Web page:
Notice how they also obviously monitor the brand name (“Zappos” is used without a Twitter handle) and notice how they take every opportunity to attract attention. The tweet wasn’t even about the company – its author probably has no idea Zappos exists – and yet, the brand replies and does it in a funny way. Wouldn’t you want to check out what they are? And then maybe remember them when you need new shoes? That’s when the line between customer care and customer acquisition becomes rather vague.
First, I genuinely hope these examples inspire you to look differently at social media customer care. Customer care isn’t just about sending a ready-made answer to tons of unhappy customers, it can also be a creative and entertaining process, both for you and your customers.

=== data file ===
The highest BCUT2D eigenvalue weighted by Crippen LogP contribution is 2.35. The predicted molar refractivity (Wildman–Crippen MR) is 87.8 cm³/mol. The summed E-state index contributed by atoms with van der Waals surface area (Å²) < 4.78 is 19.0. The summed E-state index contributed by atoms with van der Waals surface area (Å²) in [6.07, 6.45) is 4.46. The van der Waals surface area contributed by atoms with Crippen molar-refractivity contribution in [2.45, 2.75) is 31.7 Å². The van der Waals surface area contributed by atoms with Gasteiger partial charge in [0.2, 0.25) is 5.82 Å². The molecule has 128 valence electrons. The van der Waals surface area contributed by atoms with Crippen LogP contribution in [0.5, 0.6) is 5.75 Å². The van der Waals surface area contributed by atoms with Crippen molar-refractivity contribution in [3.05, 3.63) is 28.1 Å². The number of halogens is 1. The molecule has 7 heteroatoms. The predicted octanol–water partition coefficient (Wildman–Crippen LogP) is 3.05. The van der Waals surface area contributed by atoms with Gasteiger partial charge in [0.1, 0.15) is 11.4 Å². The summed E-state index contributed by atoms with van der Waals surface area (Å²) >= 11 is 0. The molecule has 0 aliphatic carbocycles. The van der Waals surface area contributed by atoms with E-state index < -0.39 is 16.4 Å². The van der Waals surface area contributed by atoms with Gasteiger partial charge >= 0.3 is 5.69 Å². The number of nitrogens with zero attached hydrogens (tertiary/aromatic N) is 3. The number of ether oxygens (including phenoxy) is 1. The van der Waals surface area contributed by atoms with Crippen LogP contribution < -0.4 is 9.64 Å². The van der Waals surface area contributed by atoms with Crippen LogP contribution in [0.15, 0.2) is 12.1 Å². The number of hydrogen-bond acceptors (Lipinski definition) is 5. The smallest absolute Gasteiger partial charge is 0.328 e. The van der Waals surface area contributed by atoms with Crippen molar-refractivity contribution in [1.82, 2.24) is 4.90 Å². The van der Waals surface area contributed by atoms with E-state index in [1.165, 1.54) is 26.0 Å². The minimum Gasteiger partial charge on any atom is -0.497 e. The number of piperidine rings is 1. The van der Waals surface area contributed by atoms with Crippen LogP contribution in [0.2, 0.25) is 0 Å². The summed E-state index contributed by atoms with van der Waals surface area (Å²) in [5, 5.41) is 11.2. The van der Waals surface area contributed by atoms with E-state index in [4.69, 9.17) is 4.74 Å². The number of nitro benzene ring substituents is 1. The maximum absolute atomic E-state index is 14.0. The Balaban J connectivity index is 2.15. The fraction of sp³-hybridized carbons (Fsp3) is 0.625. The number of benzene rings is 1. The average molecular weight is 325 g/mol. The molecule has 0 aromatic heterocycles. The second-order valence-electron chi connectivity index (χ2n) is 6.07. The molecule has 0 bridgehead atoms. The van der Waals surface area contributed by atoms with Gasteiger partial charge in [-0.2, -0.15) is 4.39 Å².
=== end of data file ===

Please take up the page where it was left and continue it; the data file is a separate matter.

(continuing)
Second, inspiration is important, but let’s summarize some key lessons from these examples:
- Monitor your brand name and the names of your products on social media.
- Make use of internet culture: when engaging with customers, remember that you can use memes, viral video, emojis, GIFs, and other attributes to make the conversation more entertaining and attention-grabbing. Do it when appropriate, of course.
- Be funny or hire someone with a sense of humor to do the job. Often enough, you just have to make your customer (or the ones watching) laugh.
- Remember, putting customer service first doesn’t necessarily mean you can’t take a chance to promote your product. A link to your best or hottest products might attract new clients when placed smartly.
- Consider creating separate social pages for different kinds of customer service.